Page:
All hands on deck!!! If there’s a more important series of a certain time that shines light on another certain time, I don’t know it. Many years have passed since Back from the Grave 8. These two LPs go to show we’re not running out of old. I guess it’s obvious I’m excited about this, but I did listen objectively and these are right up there with their predecessors: old and unheard. Not that I claim a profound knowledge of lost singles, but I’ve been burned with recycled comps and BftG has not disappointed yet. Taste, taste, taste still reigns at Crypt. So if this is what you’re into, you don’t really need me to tell you that you need these. If you think you might be into it, get a job mowing lawns and pick up the rest. These records remind me of the parties I wish I had been invited to. –Billups Allen (Crypt)


VARIOUS ARTISTS:
Phoenician Microsystems Presents Shortshorts: 7”
Here are twelve short sentences about this record. This is pretty good. There are twelve songs on this record. All of them fit on a 7”. Not all of the songs are phenomenal. Sonically, they’re all over the place. Some pop punk, some thrash rock, some shock rock-inspired synthpop. More labels should try experimental releases like this. There’s a small chance I’m only giving this a good review because of how much Short Music for Short People means to me. Thirty second songs are the best. I need an eleventh sentence or my premise is shot. Here’s to volume two. Grade: A-.  –Bryan Static (Phoenician Microsystems)


VARIOUS ARTISTS:
Za Krótko!!! Za Szybko!!!: LP
112 Polish bands on one record means a shitload of short songs. The label makes no secret of the fact that the base of inspiration for this madness was the legendary Slap A Ham Bleauuurrrrggghhhh compilations and Fat’s Short Music for Short People. Essentially, you have a grab bag of assorted punk/hardcore/grindcore songs and one brave sucker sequencing it all. For someone with the attention span of a fruit fly (such as myself), this would appear to be mandatory listening. Unfortunately, the endless list of unfamiliar band names makes for a daunting and damn near impossible task of identifying any standouts since every song is just short enough for you to forget as soon as it’s over. I’m definitely on board with the idea of compilations like this, so I do feel a little bit like an asshole for not being more stoked on this record.  –Juan Espinosa (Pasazer / Kwadraciok, castetcrew@02.pl))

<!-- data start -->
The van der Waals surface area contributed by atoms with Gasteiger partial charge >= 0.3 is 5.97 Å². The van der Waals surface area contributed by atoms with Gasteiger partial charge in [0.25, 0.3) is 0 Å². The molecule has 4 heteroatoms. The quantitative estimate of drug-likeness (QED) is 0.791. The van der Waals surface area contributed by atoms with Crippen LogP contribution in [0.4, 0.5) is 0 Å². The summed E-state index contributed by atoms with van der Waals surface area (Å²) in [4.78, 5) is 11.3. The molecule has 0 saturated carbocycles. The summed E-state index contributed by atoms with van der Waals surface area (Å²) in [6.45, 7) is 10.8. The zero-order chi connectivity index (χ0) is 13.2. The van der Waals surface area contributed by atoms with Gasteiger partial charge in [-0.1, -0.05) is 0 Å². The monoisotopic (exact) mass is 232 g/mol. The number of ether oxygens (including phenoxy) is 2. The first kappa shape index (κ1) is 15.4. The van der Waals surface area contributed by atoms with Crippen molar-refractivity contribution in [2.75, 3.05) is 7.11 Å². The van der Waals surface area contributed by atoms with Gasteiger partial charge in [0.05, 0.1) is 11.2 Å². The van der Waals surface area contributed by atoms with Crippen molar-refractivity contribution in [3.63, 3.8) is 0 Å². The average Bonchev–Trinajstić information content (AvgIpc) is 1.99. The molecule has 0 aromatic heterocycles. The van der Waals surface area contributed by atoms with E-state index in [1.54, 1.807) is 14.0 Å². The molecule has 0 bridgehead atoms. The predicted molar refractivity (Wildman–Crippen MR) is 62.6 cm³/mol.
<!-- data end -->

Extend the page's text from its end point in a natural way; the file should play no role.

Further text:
VHS:
Vultures & Hungry Spirits: Cassette
Psych garage with a slight, post-hardcore, math rock influence. There’s a spooky tone to it that’s kind of cool. Not bad, but I could seriously go the rest of my life without hearing the Burger Records distorted vocal trend on another cassette tape. This band has potential, though, if they can drop (or adapt) the psych garage shtick enough to find their own sound.  –Craven Rock (Casino Trash)


VICIOUS PLEASURES:
Self-titled: EP
Wow! This is really, really, really good. Reminds me of early TSOL (especially the song “Concentration”), but crossed with early ‘80s UK punk. The songs are tense and tuneful, fleshed out with interesting riffs, bridges, melodic elements, and a relentless drive. From the opening of “Scattered” with its building drum roll and scratchy guitar, to the barreling closer “Concentration,” Vicious Pleasures keep the whole experience at a constant boil. The vocals are clear, concise, and delivered with an undeniable intensity. I also really like the guitar tone, with its dark, gritty edge recalling the previously mentioned TSOL, and that Southern California sound from the early half of the ‘80s; and yet Vicious Pleasures is a band rooted firmly in the here and now. Something I’m certain I can listen to in ten years and it won’t sound dated.  –Matt Average (1859, Different Kitchen)